Regulation was also the subject of an interview with the President of the Bitcoin Association, Jimmy Nguyen last week, in the light of recent decisions by a few exchanges to delist Bitcoin SV (BSV).
“The big lesson we’ve learnt [from the delisting episode] is how the cryptocurrency world as a whole needs to grow up and professionalise,” said Jimmy.
The delisting decisions of Binance and Kraken “had nothing to do with technical issues with BSV or its network” Jimmy said. “It all had to do with dislike of Craig Wright, a key backer of BSV, and his choice to invoke legal remedies to pursue libel claims against certain people who he believes have been defaming him online.”
The delistings raise wider, long-term issues, Jimmy believes: we don’t want a world in which “the CEOs of a couple of powerful exchanges …could negatively impact the worldwide market for an asset on their exchange and others just because they don’t like one person.”
It’s a “perfect example of why we need more regulatory oversight”. Jimmy acknowledges that the exchanges are private businesses and so, in some sense, can do as they choose. But he says their freedom is limited by the fact that “they create and influence the public markets for investment …The cryptocurrency world wants these assets to be treated seriously, as alternatives to money for example, and if that’s what we want, then exchanges …need to be held to reasonable standards.”
Jimmy criticised as “absolutely ridiculous” the use of Twitter polls as a factor in delisting decisions. He called for “objective criteria” in making such decisions, and on regulators to “be looking at exercising more regulatory oversight to make sure crypto exchanges can never do this again”.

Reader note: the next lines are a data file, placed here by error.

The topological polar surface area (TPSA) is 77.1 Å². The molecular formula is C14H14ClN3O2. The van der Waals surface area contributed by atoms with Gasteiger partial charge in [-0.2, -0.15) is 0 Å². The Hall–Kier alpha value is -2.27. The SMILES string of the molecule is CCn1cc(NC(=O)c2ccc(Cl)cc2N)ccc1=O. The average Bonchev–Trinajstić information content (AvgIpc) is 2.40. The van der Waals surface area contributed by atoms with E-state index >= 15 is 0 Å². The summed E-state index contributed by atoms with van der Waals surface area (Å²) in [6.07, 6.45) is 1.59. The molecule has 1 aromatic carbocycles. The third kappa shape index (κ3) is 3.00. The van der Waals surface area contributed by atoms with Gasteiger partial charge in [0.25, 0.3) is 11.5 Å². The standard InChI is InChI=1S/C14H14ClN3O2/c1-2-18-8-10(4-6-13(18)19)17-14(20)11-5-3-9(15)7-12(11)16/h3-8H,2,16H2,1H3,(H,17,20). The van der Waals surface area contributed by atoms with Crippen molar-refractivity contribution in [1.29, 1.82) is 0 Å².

He said that while some jurisdictions, such as the EU or the USA might take the lead, there would be no need for all territories to agree on exactly the same standards – just as there is variation in other kinds of financial regulation. It’s not the blockchains, but the companies that use them that should be the focus of regulation. In making decisions about which currencies to list, exchanges could use criteria such as trading volume, hash rate and the level of application development for example.
As President of the Bitcoin Association, Jimmy said he has already been in touch with regulators. He’s been asked to review a number of proposals from different countries in recent months for digital asset business regulation.
“Let’s be honest, we need to create more confidence for financial institutions as well as the ordinary consumer, to invest in and use cryptocurrency. Everyone in the crypto world should want that.”
Jimmy highlights the recent story about the New York Attorney General’s Office bringing a case against Bitfinex and Tether as also showing the need for regulation. Depending on the outcome of that case, it may be found that “a lot of our current cryptocurrency market is inflated with purchases that aren’t really backed by funds.”
Jimmy said it’s “ironic” that no exchanges have suggested delisting Tether over what is potentially – and he acknowledged that this has yet to be decided in court – “massive fraud in the Tether/Bitfinex ecosystem”. And yet the exchanges that delisted BSV were doing so on the basis of Craig Wright simply using due legal process to defend his own rights. “That hypocrisy is staggering,” Jimmy says, “and it’s exactly the kind of exchange environment we should not have”.
To achieve mass adoption, the ordinary consumer needs to feel safe. “BSV may have triggered the controversy …but what we’re urging in terms of more regulatory oversight and a compliance regime is going to be good for all participants in the cryptocurrency world.”
New exchanges that are specially designed for BSV will be one of the subjects under discussion at the CoinGeek conference in Toronto at the end of May. Please join us there to continue this debate.
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